- MFA in Interdisciplinary Arts (MFAIA)
- Community Education (EDU)
- Dual Language (EDU)
- Consciousness Studies (IMA)
- Environmental Studies (IMA)
- School Counseling (EDU)
- Sexual Orientation (PSY)
- Transformative Language Arts (IMA)
Main campus, Greatwood: Plainfield, Vermont
The campus in Plainfield was founded in 1938 on the grounds of a late 19th-century model farm: The Greatwood Farm & Estate consists of shingle style buildings and gardens designed by Arthur Shurcliff. The Village of Learning, consisting of eleven dormitory buildings, was constructed adjacent to the ensemble of renovated farm buildings in 1963 to accommodate an increasing student population. The Pratt Center & Library, sited to be at the heart of a larger campus, was constructed in 1968. No other significant new construction has been added to the campus since that time. On March 7, 1996 the Greatwood campus was recognized for its historic and architectural significance with its inclusion on the National Register of Historic Places.
Fort Worden State Park, Port Townsend, Washington campus
A US Army post from 1902 to 1953, much of the fort has been renovated and turned into a year-round, multi-use facility dedicated to lifelong learning which houses several organizations that comprise Fort Worden State Park. The fort sits on a bluff overlooking the Strait of Juan de Fuca and Admiralty Inlet near Port Townsend, Washington.
Columbia City, Seattle campus
The MA in Education program, originally held in the Plainfield based low-residency program, expanded into Columbia City, one of Seattle’s most ethnically and racially diverse neighborhoods, in 2011.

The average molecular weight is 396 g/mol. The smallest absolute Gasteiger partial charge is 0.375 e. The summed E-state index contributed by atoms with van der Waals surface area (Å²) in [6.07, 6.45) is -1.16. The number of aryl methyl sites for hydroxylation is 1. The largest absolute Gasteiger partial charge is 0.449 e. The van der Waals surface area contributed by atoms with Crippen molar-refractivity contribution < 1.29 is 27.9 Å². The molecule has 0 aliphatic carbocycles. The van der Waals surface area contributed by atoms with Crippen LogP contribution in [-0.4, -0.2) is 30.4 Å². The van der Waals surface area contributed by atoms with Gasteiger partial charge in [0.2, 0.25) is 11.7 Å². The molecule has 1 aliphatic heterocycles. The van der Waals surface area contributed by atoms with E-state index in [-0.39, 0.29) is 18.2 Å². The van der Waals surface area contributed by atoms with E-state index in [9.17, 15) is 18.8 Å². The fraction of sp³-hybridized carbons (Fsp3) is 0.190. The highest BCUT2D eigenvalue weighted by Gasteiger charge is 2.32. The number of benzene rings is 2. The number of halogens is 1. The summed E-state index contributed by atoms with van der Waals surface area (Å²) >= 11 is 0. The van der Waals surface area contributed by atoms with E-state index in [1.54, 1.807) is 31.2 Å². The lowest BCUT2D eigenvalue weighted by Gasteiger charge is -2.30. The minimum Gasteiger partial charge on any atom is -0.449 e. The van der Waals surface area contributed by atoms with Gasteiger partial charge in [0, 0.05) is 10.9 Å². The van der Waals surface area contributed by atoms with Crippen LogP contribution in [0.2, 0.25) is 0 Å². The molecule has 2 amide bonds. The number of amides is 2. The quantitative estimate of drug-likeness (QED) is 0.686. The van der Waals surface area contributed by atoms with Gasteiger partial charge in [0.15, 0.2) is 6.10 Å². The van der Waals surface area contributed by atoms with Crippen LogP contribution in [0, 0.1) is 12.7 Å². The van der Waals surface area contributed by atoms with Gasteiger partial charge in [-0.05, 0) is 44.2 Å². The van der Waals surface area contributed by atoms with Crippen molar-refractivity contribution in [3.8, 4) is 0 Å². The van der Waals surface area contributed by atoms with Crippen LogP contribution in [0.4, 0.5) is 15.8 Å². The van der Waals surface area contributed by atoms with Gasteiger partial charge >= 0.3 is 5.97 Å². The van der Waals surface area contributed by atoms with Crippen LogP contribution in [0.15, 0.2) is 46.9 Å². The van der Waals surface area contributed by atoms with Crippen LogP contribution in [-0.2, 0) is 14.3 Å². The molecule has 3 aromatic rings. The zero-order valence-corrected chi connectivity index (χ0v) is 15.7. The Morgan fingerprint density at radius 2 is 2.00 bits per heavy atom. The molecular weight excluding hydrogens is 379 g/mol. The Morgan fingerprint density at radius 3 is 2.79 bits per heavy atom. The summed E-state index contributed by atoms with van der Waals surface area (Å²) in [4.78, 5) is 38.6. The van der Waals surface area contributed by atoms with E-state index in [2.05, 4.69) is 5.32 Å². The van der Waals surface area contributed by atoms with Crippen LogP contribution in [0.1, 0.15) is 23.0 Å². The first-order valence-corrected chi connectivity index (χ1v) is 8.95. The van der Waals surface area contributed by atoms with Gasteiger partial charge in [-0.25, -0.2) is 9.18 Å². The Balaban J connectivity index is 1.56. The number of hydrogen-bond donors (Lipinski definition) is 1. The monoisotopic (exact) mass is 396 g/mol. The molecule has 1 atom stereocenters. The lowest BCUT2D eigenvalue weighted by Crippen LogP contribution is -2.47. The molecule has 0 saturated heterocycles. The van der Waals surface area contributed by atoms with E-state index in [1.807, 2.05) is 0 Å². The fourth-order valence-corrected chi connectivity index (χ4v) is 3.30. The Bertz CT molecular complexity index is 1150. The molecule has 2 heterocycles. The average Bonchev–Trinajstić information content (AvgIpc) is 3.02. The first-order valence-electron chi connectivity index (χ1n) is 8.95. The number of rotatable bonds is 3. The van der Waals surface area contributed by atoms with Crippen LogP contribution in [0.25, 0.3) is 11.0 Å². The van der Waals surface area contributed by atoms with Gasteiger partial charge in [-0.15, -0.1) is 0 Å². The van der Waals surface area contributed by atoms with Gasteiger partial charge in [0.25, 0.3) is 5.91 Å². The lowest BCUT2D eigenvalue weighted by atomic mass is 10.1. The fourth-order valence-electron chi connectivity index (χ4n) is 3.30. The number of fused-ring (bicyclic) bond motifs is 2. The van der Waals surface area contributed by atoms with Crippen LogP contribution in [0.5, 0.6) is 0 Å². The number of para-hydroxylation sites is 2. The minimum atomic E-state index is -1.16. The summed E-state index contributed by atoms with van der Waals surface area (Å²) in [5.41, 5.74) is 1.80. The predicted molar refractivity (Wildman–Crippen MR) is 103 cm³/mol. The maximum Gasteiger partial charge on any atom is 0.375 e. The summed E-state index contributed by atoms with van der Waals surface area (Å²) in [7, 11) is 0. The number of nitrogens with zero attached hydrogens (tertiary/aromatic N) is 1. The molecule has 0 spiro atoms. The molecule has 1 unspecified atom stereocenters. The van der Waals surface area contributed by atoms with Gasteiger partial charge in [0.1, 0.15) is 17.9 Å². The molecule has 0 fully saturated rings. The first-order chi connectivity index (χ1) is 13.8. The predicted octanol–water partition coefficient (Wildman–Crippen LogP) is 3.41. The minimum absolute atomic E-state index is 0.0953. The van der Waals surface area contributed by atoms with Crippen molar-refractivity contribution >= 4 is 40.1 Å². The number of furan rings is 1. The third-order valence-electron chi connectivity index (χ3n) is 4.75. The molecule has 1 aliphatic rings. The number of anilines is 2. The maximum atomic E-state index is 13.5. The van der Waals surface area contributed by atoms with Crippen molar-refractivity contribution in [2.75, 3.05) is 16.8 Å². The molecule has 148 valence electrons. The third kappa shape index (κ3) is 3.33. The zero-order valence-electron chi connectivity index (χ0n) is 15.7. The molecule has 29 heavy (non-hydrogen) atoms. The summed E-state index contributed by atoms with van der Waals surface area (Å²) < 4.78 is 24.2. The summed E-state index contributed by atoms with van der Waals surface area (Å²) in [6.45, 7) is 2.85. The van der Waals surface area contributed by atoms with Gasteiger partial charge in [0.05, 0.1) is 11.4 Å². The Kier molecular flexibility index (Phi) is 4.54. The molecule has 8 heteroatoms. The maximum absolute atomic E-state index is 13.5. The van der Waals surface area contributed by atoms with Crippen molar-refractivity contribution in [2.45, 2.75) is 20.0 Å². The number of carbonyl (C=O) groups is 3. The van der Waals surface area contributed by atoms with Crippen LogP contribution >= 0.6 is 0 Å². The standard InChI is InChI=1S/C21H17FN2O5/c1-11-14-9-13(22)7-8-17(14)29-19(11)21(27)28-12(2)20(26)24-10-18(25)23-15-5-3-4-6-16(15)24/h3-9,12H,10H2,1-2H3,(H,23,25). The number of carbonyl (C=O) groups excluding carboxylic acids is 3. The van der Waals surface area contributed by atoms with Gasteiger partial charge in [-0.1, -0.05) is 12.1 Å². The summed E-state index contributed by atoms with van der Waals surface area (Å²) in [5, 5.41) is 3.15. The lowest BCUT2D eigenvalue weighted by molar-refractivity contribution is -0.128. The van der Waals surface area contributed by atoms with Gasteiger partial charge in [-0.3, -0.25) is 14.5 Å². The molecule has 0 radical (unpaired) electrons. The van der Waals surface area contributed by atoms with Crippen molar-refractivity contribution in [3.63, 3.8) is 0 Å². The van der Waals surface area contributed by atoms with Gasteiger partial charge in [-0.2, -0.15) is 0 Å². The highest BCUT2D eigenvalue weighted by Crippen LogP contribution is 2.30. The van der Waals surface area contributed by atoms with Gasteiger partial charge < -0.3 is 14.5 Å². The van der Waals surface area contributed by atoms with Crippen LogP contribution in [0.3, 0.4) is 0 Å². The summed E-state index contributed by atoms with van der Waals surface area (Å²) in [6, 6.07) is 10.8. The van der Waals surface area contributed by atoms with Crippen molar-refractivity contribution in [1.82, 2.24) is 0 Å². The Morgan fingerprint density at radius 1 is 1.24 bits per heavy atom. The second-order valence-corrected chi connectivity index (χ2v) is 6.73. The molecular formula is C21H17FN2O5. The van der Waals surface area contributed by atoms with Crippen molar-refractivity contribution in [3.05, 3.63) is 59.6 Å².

The program is unique in that it trains students in bilingual preschool education. Students can focus on such areas as intercultural studies, dual language, early childhood, cultural arts, and community education, and then create their plan of studies for each semester. The program is also different in that it is designed to serve students who cannot leave their families and communities for the residency. The “community campus” is housed in different buildings in the area.
The Eliot D. Pratt Center and Library
The Eliot D. Pratt Center and Library, located in Plainfield, Vermont serves the entire Goddard College community, and is open to the public. Its holdings contain over 70,000 physical items and access to over 20 electronic databases. The building also houses several administrative offices, an Archives room with artifacts from the 1800s to present, an Art Gallery, and WGDR (91.1 FM), a college/community radio station serving Central Vermont since 1973.
Goddard College Community Radio (WGDR and WGDH)
Goddard is home to Goddard College Community Radio, a community-based, non-commercial, listener-supported educational radio station with nearly 70 volunteer programmers who live and work in central and northern Vermont and who range in age from 12 to 78 years. WGDR, 91.1 FM, is licensed to Plainfield, Vermont. Its sister station, WGDH, 91.7 FM, is licensed to Hardwick, Vermont. Goddard College Community Radio is the largest non-commercial community radio station in Vermont and is the only non-commercial station in the state other than the statewide Vermont Public Radio network that receives funding from the Corporation for Public Broadcasting.